Review: Flying Lotus – Flamagra

I know it seems like every time I talk about a specific artist, Adult Swim is somewhere in the mix… and it’s no different this time. While his last album You’re Dead was 5 years ago, Steven Ellison aka Flying Lotus doesn’t slouch around, as he’s been keeping busy with projects like producing a track on Kendrick Lamar’s To Pimp a Butterfly (“Wesley’s Theory” alongside Thundercat, Sounwave & Flippa) and founding his Brainfeeder film division with Kuso (his directorial debut with some wild reactions to it). He even started to get involved in the anime industry, working on projects alongside famed anime director Shinichiro Watanabe with the short film Blade Runner Blackout 2022 (a tie-in to the film Blade Runner 2049) and currently working alongside Thundercat and various other musicians on the soundtrack to his current anime series, Carole & Tuesday. Since that’s on Netflix, we have to wait until a U.S streaming date (Seriously, Netflix, you have no idea how much I want to watch that show).

But we do have some great news. FlyLo has finally dropped a new record with Flamagra: his 6th studio album and 5th under Warp Records (yes he founded Brainfeeder, but he still releases projects under Warp). Anticipation started with the first official single “Fire is Coming,” featuring spoken word by auteur director David Lynch, and the revelation of other features that sound like what would be on my best-of list with Anderson. Paak, Little Dragon, Denzel Curry, Shabazz Palaces, Thundercat, and George Clinton. I was definitely hyped for this one and was already considering it one of my favorite 2019 albums.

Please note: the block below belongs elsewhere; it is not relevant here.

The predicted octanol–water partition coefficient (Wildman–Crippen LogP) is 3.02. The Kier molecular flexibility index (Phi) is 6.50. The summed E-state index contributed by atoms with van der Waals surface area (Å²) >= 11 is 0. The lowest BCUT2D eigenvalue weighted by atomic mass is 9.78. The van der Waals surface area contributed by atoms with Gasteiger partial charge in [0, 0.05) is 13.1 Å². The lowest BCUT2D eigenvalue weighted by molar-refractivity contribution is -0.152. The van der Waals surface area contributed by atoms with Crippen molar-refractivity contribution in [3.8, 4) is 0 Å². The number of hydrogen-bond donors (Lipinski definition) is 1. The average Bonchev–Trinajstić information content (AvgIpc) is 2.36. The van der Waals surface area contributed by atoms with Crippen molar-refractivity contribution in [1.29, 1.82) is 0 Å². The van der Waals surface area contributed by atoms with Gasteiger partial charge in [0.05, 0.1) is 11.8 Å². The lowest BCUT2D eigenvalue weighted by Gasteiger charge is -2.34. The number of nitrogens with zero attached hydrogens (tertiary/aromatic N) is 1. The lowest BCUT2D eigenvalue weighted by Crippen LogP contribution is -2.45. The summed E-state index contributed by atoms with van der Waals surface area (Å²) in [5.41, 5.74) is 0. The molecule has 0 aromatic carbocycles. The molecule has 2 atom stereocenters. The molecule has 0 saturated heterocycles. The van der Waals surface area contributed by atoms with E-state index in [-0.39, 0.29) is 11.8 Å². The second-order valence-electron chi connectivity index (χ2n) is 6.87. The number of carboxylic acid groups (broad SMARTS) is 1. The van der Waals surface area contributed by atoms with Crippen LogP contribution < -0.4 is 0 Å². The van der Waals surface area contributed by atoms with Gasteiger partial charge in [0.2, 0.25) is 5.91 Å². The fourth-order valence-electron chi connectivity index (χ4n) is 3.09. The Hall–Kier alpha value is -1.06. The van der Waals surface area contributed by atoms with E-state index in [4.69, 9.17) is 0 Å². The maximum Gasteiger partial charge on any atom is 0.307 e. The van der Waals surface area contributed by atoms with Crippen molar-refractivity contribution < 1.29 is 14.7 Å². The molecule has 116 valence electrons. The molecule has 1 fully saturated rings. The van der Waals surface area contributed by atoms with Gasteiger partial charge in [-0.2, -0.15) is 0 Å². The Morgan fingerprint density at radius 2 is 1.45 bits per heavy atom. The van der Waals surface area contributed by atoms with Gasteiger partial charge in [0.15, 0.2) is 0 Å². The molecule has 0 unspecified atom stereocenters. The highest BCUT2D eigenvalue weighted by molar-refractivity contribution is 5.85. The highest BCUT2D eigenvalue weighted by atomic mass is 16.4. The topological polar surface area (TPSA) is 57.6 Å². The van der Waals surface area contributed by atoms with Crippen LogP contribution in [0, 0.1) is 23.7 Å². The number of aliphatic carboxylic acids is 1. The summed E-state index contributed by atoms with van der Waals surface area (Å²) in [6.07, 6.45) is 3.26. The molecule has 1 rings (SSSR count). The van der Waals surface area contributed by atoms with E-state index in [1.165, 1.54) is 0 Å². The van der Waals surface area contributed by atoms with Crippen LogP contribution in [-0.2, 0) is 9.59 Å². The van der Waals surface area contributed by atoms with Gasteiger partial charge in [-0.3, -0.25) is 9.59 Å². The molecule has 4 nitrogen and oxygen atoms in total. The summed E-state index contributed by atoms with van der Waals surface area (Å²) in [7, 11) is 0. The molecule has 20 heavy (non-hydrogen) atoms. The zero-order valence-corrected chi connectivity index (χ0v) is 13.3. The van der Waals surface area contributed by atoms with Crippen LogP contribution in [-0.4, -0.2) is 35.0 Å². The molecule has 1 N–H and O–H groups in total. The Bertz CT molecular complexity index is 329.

So, how did Flamagra come out?

Remember when I said the first single was “Fire is Coming?” Well technically it isn’t considering that the first two tracks, “Heroes” and “Post Requisite,” were released first in different venues, with the former being the finale single of the 2017-18 Adult Swim Singles Program and the latter being on the soundtrack to Kuso.  “Heroes” had the Dragonball sound effects and dialogue with this warbly production, and “Post Requisite” is that familiar FlyLo sound with its cosmic, futuristic tone and clashing cymbal jazz touches.

“More” is easily the MVP track of the album with its funky, soulful hip-hop vibes that’s reminiscent of what you hear from Nujabes or Madlib, and of course the vocal stylings of Anderson Paak do wonders on here. Another rapping highlight is the one and only Denzel Curry on “Black Balloons Reprise,” a follow-up song to his own track on TABOO last year.

Let’s connect from mind to mind
Lies are on the rise, increasin’, bigger size
Hard to victimize when evil’s idolized
Inside my battered mind, I have visions of bein’ broke
A broken man writin’ words of wisdom inside these notes

Shattered and lost, chatterin’ talk, blabberin’ off
Grabbin’ the cross, telling Jesús nothing matters at all, ugh
The black balloon floats, the black balloon flies
The black balloon pops, the black balloon dies

To get into a funkier, groovy mood, “Burning Down The House” features George Clinton and has that G-Funk flavor in spades, and for more of a sensual, smooth feel, there’s the song “Spontaneous” featuring Little Dragon. Once again, Yukimi Nagano’s beautiful vocals increase my love of this track.

If I go crazy
Don’t save me
Well, baby
Just mix up a potion for two

Don’t you wanna test my love?
Don’t you wanna test my love?